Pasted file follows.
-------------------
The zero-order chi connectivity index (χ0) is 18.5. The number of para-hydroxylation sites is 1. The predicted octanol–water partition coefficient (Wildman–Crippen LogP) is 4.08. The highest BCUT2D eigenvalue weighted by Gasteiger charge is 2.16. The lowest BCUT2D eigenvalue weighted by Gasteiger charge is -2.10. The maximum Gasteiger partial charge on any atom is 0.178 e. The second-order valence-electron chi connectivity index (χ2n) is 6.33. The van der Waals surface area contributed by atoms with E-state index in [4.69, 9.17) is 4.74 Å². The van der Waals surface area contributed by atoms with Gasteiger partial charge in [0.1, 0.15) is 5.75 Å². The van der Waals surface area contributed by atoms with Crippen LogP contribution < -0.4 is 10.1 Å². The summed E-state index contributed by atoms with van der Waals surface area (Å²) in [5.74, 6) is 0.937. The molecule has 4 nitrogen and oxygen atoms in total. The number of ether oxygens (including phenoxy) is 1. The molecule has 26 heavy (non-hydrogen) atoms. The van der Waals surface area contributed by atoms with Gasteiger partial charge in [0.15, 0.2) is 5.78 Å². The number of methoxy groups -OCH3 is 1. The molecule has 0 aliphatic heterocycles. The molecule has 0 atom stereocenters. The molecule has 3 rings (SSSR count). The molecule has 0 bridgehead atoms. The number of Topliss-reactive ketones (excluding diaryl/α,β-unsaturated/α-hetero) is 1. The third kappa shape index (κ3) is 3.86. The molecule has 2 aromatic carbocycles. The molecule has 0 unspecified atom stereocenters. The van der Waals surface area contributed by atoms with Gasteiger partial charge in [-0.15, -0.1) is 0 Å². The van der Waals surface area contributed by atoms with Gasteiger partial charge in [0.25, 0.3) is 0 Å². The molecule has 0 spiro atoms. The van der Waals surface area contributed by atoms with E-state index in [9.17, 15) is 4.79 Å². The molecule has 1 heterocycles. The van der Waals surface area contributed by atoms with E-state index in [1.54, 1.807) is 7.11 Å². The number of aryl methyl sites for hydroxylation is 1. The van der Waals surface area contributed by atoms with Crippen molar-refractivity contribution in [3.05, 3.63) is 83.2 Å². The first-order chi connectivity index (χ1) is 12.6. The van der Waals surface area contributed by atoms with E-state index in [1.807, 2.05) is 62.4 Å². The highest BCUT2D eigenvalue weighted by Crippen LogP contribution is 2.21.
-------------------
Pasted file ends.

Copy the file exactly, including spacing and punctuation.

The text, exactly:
The zero-order chi connectivity index (χ0) is 18.5. The number of para-hydroxylation sites is 1. The predicted octanol–water partition coefficient (Wildman–Crippen LogP) is 4.08. The highest BCUT2D eigenvalue weighted by Gasteiger charge is 2.16. The lowest BCUT2D eigenvalue weighted by Gasteiger charge is -2.10. The maximum Gasteiger partial charge on any atom is 0.178 e. The second-order valence-electron chi connectivity index (χ2n) is 6.33. The van der Waals surface area contributed by atoms with E-state index in [4.69, 9.17) is 4.74 Å². The van der Waals surface area contributed by atoms with Gasteiger partial charge in [0.1, 0.15) is 5.75 Å². The van der Waals surface area contributed by atoms with Crippen LogP contribution < -0.4 is 10.1 Å². The summed E-state index contributed by atoms with van der Waals surface area (Å²) in [5.74, 6) is 0.937. The molecule has 4 nitrogen and oxygen atoms in total. The number of ether oxygens (including phenoxy) is 1. The molecule has 26 heavy (non-hydrogen) atoms. The van der Waals surface area contributed by atoms with Gasteiger partial charge in [0.15, 0.2) is 5.78 Å². The number of methoxy groups -OCH3 is 1. The molecule has 0 aliphatic heterocycles. The molecule has 0 atom stereocenters. The molecule has 3 rings (SSSR count). The molecule has 0 bridgehead atoms. The number of Topliss-reactive ketones (excluding diaryl/α,β-unsaturated/α-hetero) is 1. The third kappa shape index (κ3) is 3.86. The molecule has 2 aromatic carbocycles. The molecule has 0 unspecified atom stereocenters. The van der Waals surface area contributed by atoms with Gasteiger partial charge in [-0.15, -0.1) is 0 Å². The van der Waals surface area contributed by atoms with Gasteiger partial charge in [0.25, 0.3) is 0 Å². The molecule has 0 spiro atoms. The van der Waals surface area contributed by atoms with E-state index in [9.17, 15) is 4.79 Å². The molecule has 1 heterocycles. The van der Waals surface area contributed by atoms with E-state index in [1.54, 1.807) is 7.11 Å². The number of aryl methyl sites for hydroxylation is 1. The van der Waals surface area contributed by atoms with Crippen molar-refractivity contribution in [3.05, 3.63) is 83.2 Å². The first-order chi connectivity index (χ1) is 12.6. The van der Waals surface area contributed by atoms with E-state index in [1.807, 2.05) is 62.4 Å². The highest BCUT2D eigenvalue weighted by Crippen LogP contribution is 2.21.